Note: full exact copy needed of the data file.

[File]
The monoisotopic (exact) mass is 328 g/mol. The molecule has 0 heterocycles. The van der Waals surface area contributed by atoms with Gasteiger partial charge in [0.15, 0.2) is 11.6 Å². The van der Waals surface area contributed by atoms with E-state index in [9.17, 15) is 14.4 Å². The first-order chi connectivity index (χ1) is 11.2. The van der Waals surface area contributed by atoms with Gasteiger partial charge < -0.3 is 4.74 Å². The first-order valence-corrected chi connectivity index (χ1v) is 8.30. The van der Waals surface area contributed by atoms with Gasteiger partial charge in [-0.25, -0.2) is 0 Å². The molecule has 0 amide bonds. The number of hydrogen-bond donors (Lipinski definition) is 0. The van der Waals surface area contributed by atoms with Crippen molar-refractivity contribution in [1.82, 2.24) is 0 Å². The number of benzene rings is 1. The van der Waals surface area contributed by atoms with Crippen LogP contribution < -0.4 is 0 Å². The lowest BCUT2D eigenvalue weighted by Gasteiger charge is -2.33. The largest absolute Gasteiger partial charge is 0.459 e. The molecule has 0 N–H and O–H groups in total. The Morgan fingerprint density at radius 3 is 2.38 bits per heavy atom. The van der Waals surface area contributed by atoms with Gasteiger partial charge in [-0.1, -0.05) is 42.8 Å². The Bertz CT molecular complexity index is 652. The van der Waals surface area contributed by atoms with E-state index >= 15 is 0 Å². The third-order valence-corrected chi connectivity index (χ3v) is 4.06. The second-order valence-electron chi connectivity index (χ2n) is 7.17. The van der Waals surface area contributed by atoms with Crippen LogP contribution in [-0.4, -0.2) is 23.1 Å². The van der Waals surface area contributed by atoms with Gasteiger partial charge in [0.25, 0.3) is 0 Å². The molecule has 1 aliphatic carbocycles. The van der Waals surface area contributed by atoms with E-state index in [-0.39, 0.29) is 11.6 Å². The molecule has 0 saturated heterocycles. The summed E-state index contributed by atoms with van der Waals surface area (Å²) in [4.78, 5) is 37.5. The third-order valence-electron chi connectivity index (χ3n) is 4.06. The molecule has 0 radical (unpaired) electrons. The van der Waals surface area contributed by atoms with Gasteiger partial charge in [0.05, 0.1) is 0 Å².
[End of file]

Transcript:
The monoisotopic (exact) mass is 328 g/mol. The molecule has 0 heterocycles. The van der Waals surface area contributed by atoms with Gasteiger partial charge in [0.15, 0.2) is 11.6 Å². The van der Waals surface area contributed by atoms with E-state index in [9.17, 15) is 14.4 Å². The first-order chi connectivity index (χ1) is 11.2. The van der Waals surface area contributed by atoms with Gasteiger partial charge < -0.3 is 4.74 Å². The first-order valence-corrected chi connectivity index (χ1v) is 8.30. The van der Waals surface area contributed by atoms with Gasteiger partial charge in [-0.25, -0.2) is 0 Å². The molecule has 0 amide bonds. The number of hydrogen-bond donors (Lipinski definition) is 0. The van der Waals surface area contributed by atoms with Crippen molar-refractivity contribution in [1.82, 2.24) is 0 Å². The number of benzene rings is 1. The van der Waals surface area contributed by atoms with Crippen LogP contribution < -0.4 is 0 Å². The lowest BCUT2D eigenvalue weighted by Gasteiger charge is -2.33. The largest absolute Gasteiger partial charge is 0.459 e. The molecule has 0 N–H and O–H groups in total. The Morgan fingerprint density at radius 3 is 2.38 bits per heavy atom. The van der Waals surface area contributed by atoms with Gasteiger partial charge in [-0.1, -0.05) is 42.8 Å². The Bertz CT molecular complexity index is 652. The van der Waals surface area contributed by atoms with E-state index >= 15 is 0 Å². The third-order valence-corrected chi connectivity index (χ3v) is 4.06. The second-order valence-electron chi connectivity index (χ2n) is 7.17. The van der Waals surface area contributed by atoms with Crippen LogP contribution in [-0.4, -0.2) is 23.1 Å². The van der Waals surface area contributed by atoms with Gasteiger partial charge in [0.25, 0.3) is 0 Å². The molecule has 1 aliphatic carbocycles. The van der Waals surface area contributed by atoms with E-state index in [-0.39, 0.29) is 11.6 Å². The molecule has 0 saturated heterocycles. The summed E-state index contributed by atoms with van der Waals surface area (Å²) in [4.78, 5) is 37.5. The third-order valence-electron chi connectivity index (χ3n) is 4.06. The molecule has 0 radical (unpaired) electrons. The van der Waals surface area contributed by atoms with Gasteiger partial charge in [0.05, 0.1) is 0 Å².